First of all, the Startup Lessons Learned conference exceeded my wildest expectations. I could barely keep up with the reaction in the weeks leading up to it; the transition from cynicism to hype almost caused whiplash. Sean Murphy has an excellent and comprehensive roundup of resources about the conference: all of the slides, videos, summaries, notes and write-ups are listed on his blog here. I'd like to call special attention to Kurt Carr's perspective (let's hope he finishes his five-part series):
Now that I’m back in Ohio (I was one of the token foreigners in a room full of Silicon Valley residents), I have found myself reliving and rethinking much of what I saw there. It has taken me a while to integrate what I learned into my experiences but I think that I have gotten at least the MVP version of that integration completed. These posts are the result.(You can read the rest of his posts on his blog: Introduction, Part 1, Part 2.) All video from the conference is available for free at Justin.tv here. It's in reverse-chronological order, so start with page 3 or just use Sean's handy reference..
I went to the conference thinking that I was well grounded in the basics of the Lean Startup approach and that attendance would hone the edges of that understanding. As it turned out, my thinking was short sighted at best.
It’s not that I was ignorant of the fundamentals of Lean Startup thinking, but that hearing these fundamentals discussed by some very intelligent, experienced folks helped me transform and internalize that knowledge. I had really debated about whether there was any value in spending the time and money to fly to San Francisco when there was a perfectly serviceable simulcast going on in Cleveland. All I can tell the folks who attended the simulcasts is that I’m not missing either the time or the money.
I am grateful to everyone who helped make this event a success, especially my co-organizers Charles Hudson and David Sachs. Erin Turner helped organize the dozens of simulcast venues. All of those venues had their own local organizers who deserve our thanks as well (especially those in distant time zones who had the stamina to watch live). And a special thanks is due to all of our presenters, panelists, and mentors. You are the ones that consistently blew the audience away.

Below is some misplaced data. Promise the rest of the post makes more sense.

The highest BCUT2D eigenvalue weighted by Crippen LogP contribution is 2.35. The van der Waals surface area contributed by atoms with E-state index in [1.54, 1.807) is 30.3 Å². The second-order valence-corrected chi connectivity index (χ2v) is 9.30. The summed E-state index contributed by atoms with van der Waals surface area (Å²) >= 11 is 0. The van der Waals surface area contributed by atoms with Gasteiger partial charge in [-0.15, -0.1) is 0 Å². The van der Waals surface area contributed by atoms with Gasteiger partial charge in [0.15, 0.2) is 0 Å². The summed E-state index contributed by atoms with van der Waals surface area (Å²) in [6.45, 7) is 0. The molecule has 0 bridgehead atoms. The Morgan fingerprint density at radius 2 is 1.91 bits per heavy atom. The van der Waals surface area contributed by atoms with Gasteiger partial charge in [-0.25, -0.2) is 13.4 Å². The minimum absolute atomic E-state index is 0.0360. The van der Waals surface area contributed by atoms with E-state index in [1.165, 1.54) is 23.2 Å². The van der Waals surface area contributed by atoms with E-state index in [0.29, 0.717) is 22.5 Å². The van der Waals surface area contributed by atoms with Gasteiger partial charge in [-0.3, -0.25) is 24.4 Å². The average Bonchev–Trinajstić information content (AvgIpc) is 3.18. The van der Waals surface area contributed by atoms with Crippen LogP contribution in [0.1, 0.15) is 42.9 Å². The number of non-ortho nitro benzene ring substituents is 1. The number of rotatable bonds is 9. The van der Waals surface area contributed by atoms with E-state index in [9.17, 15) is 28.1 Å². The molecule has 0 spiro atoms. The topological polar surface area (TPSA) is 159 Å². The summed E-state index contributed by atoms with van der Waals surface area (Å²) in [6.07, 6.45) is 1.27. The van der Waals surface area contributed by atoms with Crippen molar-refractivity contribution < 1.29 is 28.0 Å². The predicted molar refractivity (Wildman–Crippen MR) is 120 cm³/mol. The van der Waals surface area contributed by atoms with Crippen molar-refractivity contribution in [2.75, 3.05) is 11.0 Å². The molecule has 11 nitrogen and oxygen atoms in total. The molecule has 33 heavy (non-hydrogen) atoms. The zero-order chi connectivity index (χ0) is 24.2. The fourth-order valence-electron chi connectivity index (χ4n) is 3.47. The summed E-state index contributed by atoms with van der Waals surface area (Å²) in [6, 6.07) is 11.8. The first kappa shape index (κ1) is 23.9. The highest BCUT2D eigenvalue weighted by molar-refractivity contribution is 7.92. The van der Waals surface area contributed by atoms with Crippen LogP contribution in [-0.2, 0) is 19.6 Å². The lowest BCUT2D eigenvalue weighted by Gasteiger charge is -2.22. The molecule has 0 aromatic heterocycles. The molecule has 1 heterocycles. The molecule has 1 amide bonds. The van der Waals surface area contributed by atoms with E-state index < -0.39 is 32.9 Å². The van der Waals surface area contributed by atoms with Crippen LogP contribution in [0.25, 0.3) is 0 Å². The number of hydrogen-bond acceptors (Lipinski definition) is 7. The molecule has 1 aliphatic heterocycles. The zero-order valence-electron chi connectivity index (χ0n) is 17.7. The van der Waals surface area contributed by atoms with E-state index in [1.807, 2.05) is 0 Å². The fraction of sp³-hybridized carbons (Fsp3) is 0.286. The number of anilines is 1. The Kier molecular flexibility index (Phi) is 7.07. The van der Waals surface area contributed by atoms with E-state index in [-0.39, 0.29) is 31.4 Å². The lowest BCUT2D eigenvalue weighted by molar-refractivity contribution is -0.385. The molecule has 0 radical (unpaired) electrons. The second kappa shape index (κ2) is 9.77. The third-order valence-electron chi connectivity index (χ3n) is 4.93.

One of the themes of the conference was that we all stand on the shoulders of giants. I'd like to supplement that with some personal thank-yous.
Steve Blank has been a mentor to me for several years. He had the courage to speak out about the need for a rigorous theory of entrepreneurship long before that was a popular idea. When I first encountered customer development, it was considered pure lunacy by mainstream entrepreneurs and VC's. He inspired me to take a deeper look at what we all thought we understood about startups. We all owe him our thanks for persevering. His latest project, to reform the teaching of entrepreneurship worldwide, will have no less an impact. Do you know the difference between Durant and Sloan? If not, you'd better watch video of his talk ASAP. And then you can buy a t-shirt.
Kent Beck is deservedly famous for his many contributions in the software industry. His characteristic humility and clear thinking were on display as he casually demolished one sacred cow after another. Although many of the non-technical folks in the room didn't understand what was happening in the moment, plenty of hackers were on high alert. By the time he was done, he had launched a new Agile Manifesto:
Team vision and discipline over individuals and interactions (or processes and tools)And he made it seem like no big deal. Of course ideas have to evolve and change. How often do you see that level of intellectual honesty on display? Thank you, Kent.
Validated learning over working software (or comprehensive documentation)
Customer discovery over customer collaboration (or contract negotiation)
Initiating change over responding to change (or following a plan)
Randy Komisar is someone I am pleased to consider a friend and mentor. We were colleagues briefly at KPCB, where Randy has been working not just with individual companies, but also working to change the mindset of entrepreneurs everywhere. Unfortunately, the video of our sllconf conversation is not online (due to technical problems), but we have a physical tape backup which we are endeavoring to get online soon. In the meantime his two books, The Monk and the Riddle and Getting to Plan B are both a must-read.
There are so many more people to thank: Sarah Milstein and the Web 2.0 Expo team for their tireless efforts to give us a fantastic stage in San Francisco (my keynote and Steve Blank's are both online), Steve Lohr at the New York Times for two great pieces on the Lean Startup concept (The Rise of the Fleet-Footed Start-Up and What Start-Ups Can Teach Big Companies), Pui-Wing Tam of the Wall Street Journal for exposing the larger movement to a mainstream audience (with minus points for calling me a guru), Harvard Business School professor Tom Eisenmann who has helped behind the scenes, conference sponsors (especially Steve Anderson), Mark Graban and the Lean Enterprise Institute, my comrades-in-arms and fellow-bloggers (you know who you are, including David Binetti for correcting my spelling), and my family and friends who have supported/put up with me during this intense roller coaster.
Most of all, I wanted to say a huge thank you to all of you: readers, entrepreneurs, agents of change. I get more credit than I deserve for being in the right place and the right time, putting your aspirations and frustrations into words. Together, I believe we are changing the face of entrepreneurship. If that's true, it's primarily due to your hard work, building companies and testing new ideas. Entrepreneurship is the life-blood of our global civilization. We all owe you. Thank you.
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